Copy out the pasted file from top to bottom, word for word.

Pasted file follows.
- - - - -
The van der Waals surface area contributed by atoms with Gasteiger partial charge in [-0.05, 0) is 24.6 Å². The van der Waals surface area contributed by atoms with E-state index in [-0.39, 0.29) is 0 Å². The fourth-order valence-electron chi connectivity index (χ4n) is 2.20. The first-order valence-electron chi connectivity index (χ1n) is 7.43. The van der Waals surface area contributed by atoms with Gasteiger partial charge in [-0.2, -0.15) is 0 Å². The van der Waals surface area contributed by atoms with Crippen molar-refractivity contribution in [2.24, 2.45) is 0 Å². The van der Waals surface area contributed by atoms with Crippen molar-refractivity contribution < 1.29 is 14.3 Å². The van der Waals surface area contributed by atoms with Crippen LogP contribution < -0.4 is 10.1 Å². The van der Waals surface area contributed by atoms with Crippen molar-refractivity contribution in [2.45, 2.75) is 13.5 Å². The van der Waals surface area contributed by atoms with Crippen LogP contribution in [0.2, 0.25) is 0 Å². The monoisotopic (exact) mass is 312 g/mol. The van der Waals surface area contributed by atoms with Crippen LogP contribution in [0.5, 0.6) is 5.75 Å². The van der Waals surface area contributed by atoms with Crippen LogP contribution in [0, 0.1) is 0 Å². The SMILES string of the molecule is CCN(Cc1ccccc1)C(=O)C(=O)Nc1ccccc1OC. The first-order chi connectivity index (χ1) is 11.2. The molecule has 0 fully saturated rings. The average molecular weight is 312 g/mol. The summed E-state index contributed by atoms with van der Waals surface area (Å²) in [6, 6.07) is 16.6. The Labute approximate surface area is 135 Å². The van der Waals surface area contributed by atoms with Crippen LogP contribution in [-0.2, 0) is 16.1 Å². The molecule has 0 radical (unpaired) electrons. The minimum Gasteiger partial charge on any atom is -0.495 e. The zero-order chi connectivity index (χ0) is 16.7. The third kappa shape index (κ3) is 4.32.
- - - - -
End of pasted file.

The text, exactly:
The van der Waals surface area contributed by atoms with Gasteiger partial charge in [-0.05, 0) is 24.6 Å². The van der Waals surface area contributed by atoms with E-state index in [-0.39, 0.29) is 0 Å². The fourth-order valence-electron chi connectivity index (χ4n) is 2.20. The first-order valence-electron chi connectivity index (χ1n) is 7.43. The van der Waals surface area contributed by atoms with Gasteiger partial charge in [-0.2, -0.15) is 0 Å². The van der Waals surface area contributed by atoms with Crippen molar-refractivity contribution in [2.24, 2.45) is 0 Å². The van der Waals surface area contributed by atoms with Crippen molar-refractivity contribution < 1.29 is 14.3 Å². The van der Waals surface area contributed by atoms with Crippen LogP contribution < -0.4 is 10.1 Å². The van der Waals surface area contributed by atoms with Crippen molar-refractivity contribution in [2.45, 2.75) is 13.5 Å². The van der Waals surface area contributed by atoms with Crippen LogP contribution in [0.2, 0.25) is 0 Å². The monoisotopic (exact) mass is 312 g/mol. The van der Waals surface area contributed by atoms with Crippen LogP contribution in [0.5, 0.6) is 5.75 Å². The van der Waals surface area contributed by atoms with Crippen LogP contribution in [0, 0.1) is 0 Å². The SMILES string of the molecule is CCN(Cc1ccccc1)C(=O)C(=O)Nc1ccccc1OC. The first-order chi connectivity index (χ1) is 11.2. The molecule has 0 fully saturated rings. The average molecular weight is 312 g/mol. The summed E-state index contributed by atoms with van der Waals surface area (Å²) in [6, 6.07) is 16.6. The Labute approximate surface area is 135 Å². The van der Waals surface area contributed by atoms with Crippen LogP contribution in [-0.2, 0) is 16.1 Å². The molecule has 0 radical (unpaired) electrons. The minimum Gasteiger partial charge on any atom is -0.495 e. The zero-order chi connectivity index (χ0) is 16.7. The third kappa shape index (κ3) is 4.32.